Franklin Zimring was a member of the University of Chicago law faculty as Llewellyn Professor of Law and director of the Center for Studies in Criminal Justice. He joined the Boalt faculty in 1985 as director of the Earl Warren Legal Institute. His major fields of interest are criminal justice and family law, with special emphasis on the use of empirical research to inform legal policy. He is best known for his studies of the determinants of the death rate from violent attacks; the impact of pretrial diversion from the criminal justice system; and criminal sanctions. He has been a visiting professor at the University of Pennsylvania and Yale University, and a fellow of the Center for Advanced Studies in Behavioral Sciences. He is a fellow of the American Society of Criminology and a member of the American Academy of Arts and Sciences. Since 1998, he has been an expert panel member for the U.S. Department of Education Panel on Safe, Disciplined and Drug-Free Schools and an advisory member for the National Research Council Panel on Juvenile Crime: Prevention, Intervention and Control.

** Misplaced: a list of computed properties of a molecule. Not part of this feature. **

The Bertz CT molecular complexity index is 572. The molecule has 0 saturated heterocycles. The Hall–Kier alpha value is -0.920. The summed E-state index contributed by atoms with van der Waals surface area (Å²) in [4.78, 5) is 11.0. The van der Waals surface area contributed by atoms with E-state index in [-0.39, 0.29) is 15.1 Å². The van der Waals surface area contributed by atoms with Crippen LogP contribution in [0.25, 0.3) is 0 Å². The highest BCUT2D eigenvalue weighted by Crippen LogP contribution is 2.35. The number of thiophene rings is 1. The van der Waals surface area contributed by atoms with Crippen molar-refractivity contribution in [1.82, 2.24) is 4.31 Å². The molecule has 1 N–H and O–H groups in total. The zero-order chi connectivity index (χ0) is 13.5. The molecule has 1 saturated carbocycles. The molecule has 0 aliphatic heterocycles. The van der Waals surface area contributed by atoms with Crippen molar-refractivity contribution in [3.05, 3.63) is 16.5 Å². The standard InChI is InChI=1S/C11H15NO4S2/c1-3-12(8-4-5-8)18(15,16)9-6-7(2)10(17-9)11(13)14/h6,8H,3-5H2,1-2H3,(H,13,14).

Zimring is the author or coauthor of many books on topics including deterrence, the changing legal world of adolescence, capital punishment, the scale of imprisonment, and drug control.His most recent books are When Police Kill (2017) and American Juvenile Justice, 2nd ed. (2019).
In the News
Between 1990 and 2009, New York City saw its crime rate drop by more than 80 percent. In his latest book, “The City that Became Safe,” Professor Frank Zimring explores how NYC’s experience, focusing on harm-reduction strategies, challenges assumptions driving U.S. policies on crime and drugs.